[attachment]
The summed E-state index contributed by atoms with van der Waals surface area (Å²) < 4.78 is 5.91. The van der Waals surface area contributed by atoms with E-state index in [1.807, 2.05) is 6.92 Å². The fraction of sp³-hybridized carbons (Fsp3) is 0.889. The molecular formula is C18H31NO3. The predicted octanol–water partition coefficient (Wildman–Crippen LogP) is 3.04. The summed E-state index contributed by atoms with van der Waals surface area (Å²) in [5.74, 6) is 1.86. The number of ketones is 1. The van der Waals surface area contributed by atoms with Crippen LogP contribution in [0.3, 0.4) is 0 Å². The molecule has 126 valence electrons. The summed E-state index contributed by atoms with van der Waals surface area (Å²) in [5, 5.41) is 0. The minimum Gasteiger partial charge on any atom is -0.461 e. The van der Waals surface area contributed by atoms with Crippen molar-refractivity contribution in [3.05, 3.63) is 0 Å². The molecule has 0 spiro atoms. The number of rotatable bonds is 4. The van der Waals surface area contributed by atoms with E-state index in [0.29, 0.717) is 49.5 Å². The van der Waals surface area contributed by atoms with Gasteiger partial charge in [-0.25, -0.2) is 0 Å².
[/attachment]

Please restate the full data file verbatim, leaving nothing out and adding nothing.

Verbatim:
The summed E-state index contributed by atoms with van der Waals surface area (Å²) < 4.78 is 5.91. The van der Waals surface area contributed by atoms with E-state index in [1.807, 2.05) is 6.92 Å². The fraction of sp³-hybridized carbons (Fsp3) is 0.889. The molecular formula is C18H31NO3. The predicted octanol–water partition coefficient (Wildman–Crippen LogP) is 3.04. The summed E-state index contributed by atoms with van der Waals surface area (Å²) in [5.74, 6) is 1.86. The number of ketones is 1. The van der Waals surface area contributed by atoms with Crippen LogP contribution in [0.3, 0.4) is 0 Å². The molecule has 126 valence electrons. The summed E-state index contributed by atoms with van der Waals surface area (Å²) in [5, 5.41) is 0. The minimum Gasteiger partial charge on any atom is -0.461 e. The van der Waals surface area contributed by atoms with Crippen molar-refractivity contribution in [3.05, 3.63) is 0 Å². The molecule has 0 spiro atoms. The number of rotatable bonds is 4. The van der Waals surface area contributed by atoms with E-state index in [0.29, 0.717) is 49.5 Å². The van der Waals surface area contributed by atoms with Gasteiger partial charge in [-0.25, -0.2) is 0 Å².